| 6.5/10 |
26 July 2000
| Keisuke Tsukahara
JP: July 26, 2000
INT: November 22, 2000
JP: October 12, 2000
NA: May 22, 2001
PAL: June 1, 2001
NA: November 14, 2001
PAL: November 23, 2001
JP: December 5, 2002
NA: February 18, 2002
PAL: May 31, 2002
JP: September 12, 2002
Sega AM2, Acclaim Cheltenham
Arcade game, PlayStation 2, Dreamcast, GameCube
Vehicle simulation game, Action game
Sega, Acclaim Entertainment
Single-player video game, Multiplayer video game
Sega games, Racing video games
18 Wheeler: American Pro Trucker (also known as just 18 Wheeler) is an arcade game developed by Sega AM2 and distributed by Sega. The game was first released in arcades in 2000, then ported to the Dreamcast in 2001. It was later released for the PlayStation 2 in 2001 and GameCube in 2002 by Acclaim Entertainment. Sega followed up on the success of 18 Wheeler with a sequel, The King of Route 66, which was released in the arcades around 2002 and ported to the PlayStation 2. This was one of the final arcade video games ports to be on the Dreamcast after its discontinuation before Sega became a third party developer.
18 Wheeler: American Pro Trucker Wikipedia
The main purpose of the game is to make it to the finish line with the truck's cargo. Players are given a set amount of time, but can ram into special vans that will add three seconds to the timer. There are several characters to choose from, each with a unique truck and attributes.
The game starts out in New York City and players travel across the United States, ending in San Francisco. After Stage 1, the game gives the player a choice of trailer. One trailer is harder to haul, but provides a bigger payoff while the other choice is easier to haul but provides a smaller payoff. Money is deducted from the total when the trailer is hit. Players can sound the truck's horn to make other cars on the road yield and slipstream behind large vehicles to gain a momentary speed boost.
In addition to the time limit, players also compete with the "Lizard Tail", a rival trucker. Crossing the finish line before the Lizard Tail yields additional money. In between levels, players can park the truck in a mini game to earn more cash and upgrades for their truck, such as an improved horn.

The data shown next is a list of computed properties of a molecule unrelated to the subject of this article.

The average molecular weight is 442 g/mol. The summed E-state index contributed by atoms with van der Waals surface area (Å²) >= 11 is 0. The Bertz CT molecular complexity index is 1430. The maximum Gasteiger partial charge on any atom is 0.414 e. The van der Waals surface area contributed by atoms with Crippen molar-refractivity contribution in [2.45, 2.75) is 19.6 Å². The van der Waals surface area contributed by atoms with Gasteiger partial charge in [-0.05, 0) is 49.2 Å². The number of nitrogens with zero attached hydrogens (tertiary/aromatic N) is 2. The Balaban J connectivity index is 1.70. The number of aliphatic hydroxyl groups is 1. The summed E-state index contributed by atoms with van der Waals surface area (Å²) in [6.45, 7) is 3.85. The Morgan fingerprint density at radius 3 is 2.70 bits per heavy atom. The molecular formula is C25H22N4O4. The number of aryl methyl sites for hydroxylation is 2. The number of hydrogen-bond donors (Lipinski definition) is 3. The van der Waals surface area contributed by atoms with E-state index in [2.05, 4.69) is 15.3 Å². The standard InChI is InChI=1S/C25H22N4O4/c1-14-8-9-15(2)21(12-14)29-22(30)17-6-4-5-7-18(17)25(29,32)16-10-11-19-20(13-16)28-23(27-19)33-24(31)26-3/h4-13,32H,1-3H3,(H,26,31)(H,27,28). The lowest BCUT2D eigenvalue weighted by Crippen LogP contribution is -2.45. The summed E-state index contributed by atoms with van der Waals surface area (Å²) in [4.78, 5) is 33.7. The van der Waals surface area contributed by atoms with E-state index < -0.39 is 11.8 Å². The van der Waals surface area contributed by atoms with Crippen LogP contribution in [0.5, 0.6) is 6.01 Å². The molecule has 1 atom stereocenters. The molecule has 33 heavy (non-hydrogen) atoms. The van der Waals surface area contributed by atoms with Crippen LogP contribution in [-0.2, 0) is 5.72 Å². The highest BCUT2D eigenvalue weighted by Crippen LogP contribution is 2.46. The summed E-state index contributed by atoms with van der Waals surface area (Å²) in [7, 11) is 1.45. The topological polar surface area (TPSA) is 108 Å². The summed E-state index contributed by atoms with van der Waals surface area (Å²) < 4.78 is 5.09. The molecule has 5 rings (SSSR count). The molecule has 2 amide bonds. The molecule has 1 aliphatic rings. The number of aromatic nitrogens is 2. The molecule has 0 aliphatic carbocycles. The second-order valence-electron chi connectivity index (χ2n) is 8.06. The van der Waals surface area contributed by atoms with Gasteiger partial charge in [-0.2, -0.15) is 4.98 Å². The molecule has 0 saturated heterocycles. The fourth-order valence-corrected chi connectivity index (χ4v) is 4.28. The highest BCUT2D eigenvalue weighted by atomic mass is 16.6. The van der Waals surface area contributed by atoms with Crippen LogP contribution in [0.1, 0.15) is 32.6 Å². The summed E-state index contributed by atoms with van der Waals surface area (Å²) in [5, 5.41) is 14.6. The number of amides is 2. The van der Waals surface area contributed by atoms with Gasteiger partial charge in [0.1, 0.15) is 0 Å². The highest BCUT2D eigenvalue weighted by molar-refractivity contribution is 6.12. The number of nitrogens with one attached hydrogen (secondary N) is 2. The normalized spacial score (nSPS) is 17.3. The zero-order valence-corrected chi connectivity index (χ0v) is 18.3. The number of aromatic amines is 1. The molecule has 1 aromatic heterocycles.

The first port of the game was released on the Dreamcast. Released by Sega, it is faithful to its arcade counterpart, but the voice actors for the characters were changed and it lacks the arcade's cross-country map loading screens. One of the selectable truckers in the arcade version, Nihon Maru was now made available as an unlockable character. A split screen multiplayer mode was added, allowing two players to race against each other. The game was released by Acclaim Entertainment (who also released Sega's Ferrari F355 Challenge on the Dreamcast) on the PlayStation 2 and Nintendo GameCube after Sega stopped making consoles and became a software based company.
The home versions of the game were met with mixed reception upon release. GameRankings and Metacritic gave it a score of 64% and 67 out of 100 for the Dreamcast version; 55% and 61 out of 100 for the PlayStation 2 version; and 51% and 52 out of 100 for the GameCube version.
AllGame gave the arcade version a score of three stars out of five and stated that it "does have a fairly thorough scoring system that some will take to, but it lacks the gameplay that great arcade titles such as Crazy Taxi possess. That isn't to say it's a bad game: it's beautiful to behold and will give you short term thrills, but it isn't one that you'll find yourself coming back to again and again after you've thrown down a couple of dollars playing it. In the end, it's a fun but short ride."